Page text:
On the use of aerosol optical properties and satellite-retrieved trace gases in regional air quality modelling
The effects of anthropogenic pollutants in the lower atmosphere (troposphere) have been shown, historically and scientifically, to have a deleterious effect on both plant and animal life. Pollutants such as near-surface ozone and soot (black carbon) are two notorious examples with clear anthropogenic sources. Consequently, laws controlling emissions and future projections of air quality, especially around large cities worldwide, are critical to the vibrancy and sustainability of life.
The main purpose of this thesis is to summarise two studies involving the regional chemical transport model MATCH and its simulations of carbon monoxide (CO), ozone (O3) and aerosols. The core question addressed in the first study is how the long-range transport representation of carbon monoxide and ozone can be evaluated. Simulating the long-range transport in regional models is important to get a well represented vertical distribution of the long lived (relative to modelling time and domain) species, a category to which the aforementioned gases belong. A methodology for evaluating lateral boundary conditions (LBCs) is tested for LBCs derived from the global EMEP MSC-W model. First, the method directly evaluates the LBCs at the model boundaries with satellite retrievals from MOPITT (CO) and OMI (O3). The second part of the method uses the new LBC to drive MATCH model. MATCH is compared to satellite-retrieved data from the AIRS sensor and ground based observations from the GAW-network. The method of evaluating LBCs highlights the need for better evaluation techniques, rather than only using a direct evaluation at the lateral boundaries. The use of combined ground-based and satellite measurements, especially close to the model boundaries, needs to be further exploited.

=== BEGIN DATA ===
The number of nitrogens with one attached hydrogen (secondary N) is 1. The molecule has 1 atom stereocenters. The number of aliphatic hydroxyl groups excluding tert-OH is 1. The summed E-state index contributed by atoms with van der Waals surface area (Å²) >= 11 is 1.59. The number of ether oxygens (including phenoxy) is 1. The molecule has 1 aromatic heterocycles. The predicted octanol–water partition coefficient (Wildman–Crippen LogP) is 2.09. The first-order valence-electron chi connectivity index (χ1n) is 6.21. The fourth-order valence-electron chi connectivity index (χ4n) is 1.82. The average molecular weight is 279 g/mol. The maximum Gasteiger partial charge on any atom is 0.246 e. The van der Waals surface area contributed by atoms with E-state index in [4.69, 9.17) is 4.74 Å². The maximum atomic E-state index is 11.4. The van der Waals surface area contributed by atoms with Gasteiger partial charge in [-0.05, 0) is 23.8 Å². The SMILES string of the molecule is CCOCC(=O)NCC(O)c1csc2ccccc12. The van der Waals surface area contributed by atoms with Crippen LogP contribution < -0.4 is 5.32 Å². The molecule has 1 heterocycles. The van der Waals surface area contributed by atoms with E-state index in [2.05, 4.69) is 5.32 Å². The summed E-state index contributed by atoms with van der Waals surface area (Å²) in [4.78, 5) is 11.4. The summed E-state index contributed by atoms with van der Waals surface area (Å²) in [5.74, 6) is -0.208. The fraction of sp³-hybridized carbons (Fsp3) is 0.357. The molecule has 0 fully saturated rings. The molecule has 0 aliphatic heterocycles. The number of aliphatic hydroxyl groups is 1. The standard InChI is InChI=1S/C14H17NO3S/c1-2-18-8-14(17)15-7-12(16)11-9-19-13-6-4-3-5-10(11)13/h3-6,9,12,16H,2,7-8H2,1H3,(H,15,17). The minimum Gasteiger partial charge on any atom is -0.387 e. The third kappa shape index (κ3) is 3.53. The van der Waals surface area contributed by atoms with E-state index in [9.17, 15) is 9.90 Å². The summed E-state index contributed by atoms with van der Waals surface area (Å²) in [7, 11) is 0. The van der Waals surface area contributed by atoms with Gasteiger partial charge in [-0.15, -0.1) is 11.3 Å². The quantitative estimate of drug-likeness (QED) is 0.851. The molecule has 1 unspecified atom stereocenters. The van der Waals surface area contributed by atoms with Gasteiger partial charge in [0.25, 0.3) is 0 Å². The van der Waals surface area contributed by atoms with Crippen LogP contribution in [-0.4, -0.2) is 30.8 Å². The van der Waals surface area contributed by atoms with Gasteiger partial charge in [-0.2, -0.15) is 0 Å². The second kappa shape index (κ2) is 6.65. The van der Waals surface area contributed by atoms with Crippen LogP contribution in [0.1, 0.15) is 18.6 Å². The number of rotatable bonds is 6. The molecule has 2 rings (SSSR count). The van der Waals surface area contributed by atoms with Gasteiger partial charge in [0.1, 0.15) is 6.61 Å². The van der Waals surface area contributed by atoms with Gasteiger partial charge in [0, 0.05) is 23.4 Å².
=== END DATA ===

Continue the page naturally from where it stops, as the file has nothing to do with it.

A similar study, where aerosols concentrations fields are confronted with satellite retrievals, instead of trace gases, cannot be made without the use of an aerosol optics model. An optics model simulates the corresponding radiometric properties as retrieved from satellite measurements. Therefore, the focus of the second study involves the simulation of aerosol optical properties using a new, stand-alone, aerosol optics model. Simulated aerosol fields are provided by using MATCH. The new optics model simulates radiometric properties from particles whose morphology is based on more realistic assumptions. Special consideration is given to fractal aggregates of externally mixed soot and inhomogeneous internally mixed soot. The latter part mixes solid soot with liquid hydrophilic substances, where parts of the soot particle are confined as a solid spherical core and parts of the soot is mixed into a liquid phase coating of for example sulphate or nitrate. The simulations of the new optics model resulted in large impacts on the radiometric properties, comparable to the effects of using aerosol dynamics. This is an important finding since most climate and remote sensing applications, today, use rather coarse and simple models to retrieve aerosol optical properties.